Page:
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Asia Times report: Dollar Crisis in the Making

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posted on Mar, 30 2009 @ 02:47 AM
Very interesting series of articles from Asia Times. They describe the Treasury bubble, and China's attempt to gracefully extract themselves from the dollar without collapsing the dollar.

PART 1: Before the stampede - Mar 14, 2009

Increasingly ominous clouds are gathering in what could soon be the perfect storm against the United States dollar and against the present dollar-centric global financial order.
Investors will begin to stampede out of financial assets such as Treasuries and into hard assets like precious metals and certain commodities whose price has been severely beaten down. These will offer comparatively much safer stores of wealth, ones with a real profit potential. China, via its resource buys, is already blazing the trail, going energetically into hard assets, rather than sustaining its 2008 rate of purchases of Treasuries and other financial assets.

Replay the recent histories of the chaotic housing and the commodities bubble bursts. Global investors, at the behest of enthusiastic governments, largely ignored the inevitable risks and piled into these assets on a grand scale, with the hottest interest coming just before the burst occurred. The environment of very low global interest rates and a massive global credit excess set the stage for enormous investor profits on these gigantic and mushrooming asset bubbles.
Though the present Treasuries bubble is more about safety than it is about profit, the fundamental risks associated with bubbles still apply to it. The bigger it gets, and the more reliant upon it as a safe store global investors become, the more unstable it turns out to be because it becomes more sensitive to various factors, both internal and external, both real and psychological.

The bigger and hotter any bubble gets, the more prepared its devotees become to speedily abandon it in favor of the next one. That explains why investors have mostly piled into very short term Treasuries - they know they may well have to sell out even faster than they bought in.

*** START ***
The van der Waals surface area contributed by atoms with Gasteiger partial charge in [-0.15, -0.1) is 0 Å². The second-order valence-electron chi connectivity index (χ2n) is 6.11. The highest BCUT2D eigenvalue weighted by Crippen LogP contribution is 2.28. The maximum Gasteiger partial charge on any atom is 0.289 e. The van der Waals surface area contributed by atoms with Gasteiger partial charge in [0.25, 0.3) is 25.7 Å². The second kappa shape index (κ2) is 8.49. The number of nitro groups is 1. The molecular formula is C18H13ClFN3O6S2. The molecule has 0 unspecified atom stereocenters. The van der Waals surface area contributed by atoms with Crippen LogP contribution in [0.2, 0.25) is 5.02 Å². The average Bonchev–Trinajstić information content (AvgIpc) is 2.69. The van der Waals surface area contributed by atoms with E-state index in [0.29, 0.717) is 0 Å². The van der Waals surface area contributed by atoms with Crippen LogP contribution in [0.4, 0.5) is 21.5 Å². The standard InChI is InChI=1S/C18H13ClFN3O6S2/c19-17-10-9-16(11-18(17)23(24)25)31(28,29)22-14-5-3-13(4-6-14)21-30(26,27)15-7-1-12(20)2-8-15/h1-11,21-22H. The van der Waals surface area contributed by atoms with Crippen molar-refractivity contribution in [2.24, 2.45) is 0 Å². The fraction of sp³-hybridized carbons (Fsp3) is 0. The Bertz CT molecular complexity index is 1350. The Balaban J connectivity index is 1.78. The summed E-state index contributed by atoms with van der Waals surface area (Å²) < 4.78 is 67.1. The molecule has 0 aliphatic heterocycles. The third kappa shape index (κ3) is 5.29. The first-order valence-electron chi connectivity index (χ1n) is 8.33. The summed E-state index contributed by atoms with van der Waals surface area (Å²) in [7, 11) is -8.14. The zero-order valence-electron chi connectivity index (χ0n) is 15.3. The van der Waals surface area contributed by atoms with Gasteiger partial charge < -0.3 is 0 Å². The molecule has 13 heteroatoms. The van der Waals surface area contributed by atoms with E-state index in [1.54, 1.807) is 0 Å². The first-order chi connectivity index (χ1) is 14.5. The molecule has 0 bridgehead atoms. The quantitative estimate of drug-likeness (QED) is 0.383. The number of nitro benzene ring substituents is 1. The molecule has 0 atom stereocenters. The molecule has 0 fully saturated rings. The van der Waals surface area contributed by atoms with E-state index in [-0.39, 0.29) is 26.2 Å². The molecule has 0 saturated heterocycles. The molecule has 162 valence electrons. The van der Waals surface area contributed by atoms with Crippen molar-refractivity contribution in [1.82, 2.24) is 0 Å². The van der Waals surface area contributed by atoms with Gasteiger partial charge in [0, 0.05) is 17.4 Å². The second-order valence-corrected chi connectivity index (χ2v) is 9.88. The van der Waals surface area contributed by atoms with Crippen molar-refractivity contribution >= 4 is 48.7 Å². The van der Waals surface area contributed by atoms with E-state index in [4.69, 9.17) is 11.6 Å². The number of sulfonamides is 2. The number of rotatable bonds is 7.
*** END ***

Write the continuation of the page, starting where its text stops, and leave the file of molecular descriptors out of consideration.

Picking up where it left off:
PART 2: The not-so-safe haven - Mar 17, 2009

Official and popular analysis of the predicament facing the US dollar has for the most part been distinctly unwilling to come fully to grips with the stark truth about the real nature of this deepening crisis and the escalating risks that are surfacing. Far too much optimism and wishful thinking, and scarce courageous realism, is a recipe for an even worse disaster than the one we're suffering at present.

We have seen in Part 1 the profound risks of a dollar crisis being triggered if global demand for US Treasuries remains high and that the debt bubble persistently and destructively sucks all the air out of the global credit markets. However, if global demand for Treasuries is not sustained at a very high level, there exists an entirely different, yet equally destructive set of impending and mounting risks that a dollar crisis might be triggered.
With regard to whether Chinese advisors and experts think the US government is creating a dangerous and unstable Treasuries bubble, note this statement:
"Buying US government bonds amid an economic downturn, (a purchase) that is not based on the sound performance of the US economy itself, indicates a huge bubble," said Zuo Xiaolei, chief economist of China Galaxy Securities.

PART 3: China inoculates itself against dollar collapse - Mar 18, 2009

There is mounting evidence that China's central bank is undertaking the process of divesting itself of longer-dated US Treasuries in favor of shorter-dated ones.

There is also mounting evidence that China's increasingly energetic new campaign of capitalizing on the global crisis by making resource buys across the globe may be (1) helping its central bank to decrease exposure to the dollar, while (2) simultaneously positioning China to make much greater profit on its investment of its reserves into hard assets whose prices are now greatly beaten down, while (3) also affording it greatly increased control of strategic resources and the geopolitical clout that goes with it. This is turning out to be a win-win-win situation for China as it capitalizes upon the important opportunities afforded it by the present global crisis.